Finding an extracurricular or sport provided by your student’s school is the perfect way to introduce them to new interests while encouraging leadership roles and values. Athletic options often involve a level of teamwork, tapping into leadership roles in a group setting. Many clubs channel camaraderie in ways that your student can seize and learn from like environmentalism, musicianship, social awareness, and much more. The important part is getting your student involved in their community and understanding the impact of their efforts!

Leadership opportunities for Laurel Springs School students

Opportunities for real-world leadership opportunities are a pillar of the Laurel Springs School Social Community. Using student-led innovation, we let students tell us what they want to learn, know, and do as leaders, allowing both guidance and self-directed leadership. Getting into leadership roles throughout your middle and high school career aids you in finding your community, building your resume, and standing out in college applications. 

“Student leadership opportunities begin for all grade levels within individual clubs,” says Laurel Springs Student Engagement Manager Rachelle Wafer.  “Club members can lead presentations and discussions in Book Club; share what they know about the placebo effect in Scrubs Club; outline an equine medicine routine in Equestrian Club, or answer the question, exactly how big is a black hole in the night sky in Astronomy Club.”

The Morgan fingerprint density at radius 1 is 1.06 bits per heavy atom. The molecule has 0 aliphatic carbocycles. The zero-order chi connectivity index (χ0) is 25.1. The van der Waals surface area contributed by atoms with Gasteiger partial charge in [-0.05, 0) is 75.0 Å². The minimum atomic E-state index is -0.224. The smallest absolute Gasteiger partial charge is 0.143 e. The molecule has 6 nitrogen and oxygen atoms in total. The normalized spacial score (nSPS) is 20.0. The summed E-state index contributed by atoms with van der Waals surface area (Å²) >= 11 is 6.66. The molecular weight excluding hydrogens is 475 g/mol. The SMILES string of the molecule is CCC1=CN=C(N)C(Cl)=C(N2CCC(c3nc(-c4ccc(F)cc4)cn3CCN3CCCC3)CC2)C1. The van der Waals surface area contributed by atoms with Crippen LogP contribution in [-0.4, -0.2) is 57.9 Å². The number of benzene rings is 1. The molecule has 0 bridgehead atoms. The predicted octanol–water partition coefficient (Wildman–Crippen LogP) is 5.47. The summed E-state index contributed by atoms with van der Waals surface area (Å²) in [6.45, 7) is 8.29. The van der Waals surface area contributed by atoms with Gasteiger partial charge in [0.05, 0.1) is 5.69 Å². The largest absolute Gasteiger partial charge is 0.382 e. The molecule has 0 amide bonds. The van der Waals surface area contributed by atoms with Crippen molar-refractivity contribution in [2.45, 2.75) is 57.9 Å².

Laurel Springs School provides extensive Student Government opportunities, including a student counsel. And, Student Ambassadors sign up to be active and visible members of the social community, where they welcome new students throughout the virtual campus—including hangouts, on our private social network, and events. At most events, they also serve as hosts, sharing information, as well as personal experiences.

Every second Thursday in October of each school year is the annual Laurel Springs Election Convention. Students in grades K-12 register to vote, attend the convention to learn about the experience of each candidate, and cast their votes for the Student Government President and Vice President. These two elected officials then serve as leaders for the Laurel Springs Student Government Leadership Team.

“Leadership opportunities expand as experience is gained,” she continues. “Model United Nations Club elects a General Assembly President and four committee chairs to simulate the United Nations way of problem-solving and discovering solutions for countries around the world. The Creative Publishing Clubs appoint twelve experienced club members as editors in three genres (Poetry, Photography, and Creative Writing) to process club submissions, lead peer feedback sessions, and publish an annual literary magazine. All members act as members of a magazine staff and the experienced, trained editors lead members--making sure to allow for each artist's unique, individual voice.”

Clubs like these are just the tip of the iceberg. The fact of the matter is that Laurel Springs provides a plethora of student leadership opportunities that we encourage all learners to seek. These clubs provide a foundation for learning in which students take on roles of responsibility and further their leadership skills. Student life is vibrant here, and we welcome all students to partake. Our vast list of clubs and activities cater to any individual student’s pastimes and exposes them to new interests along the way; time to find out where your student will thrive!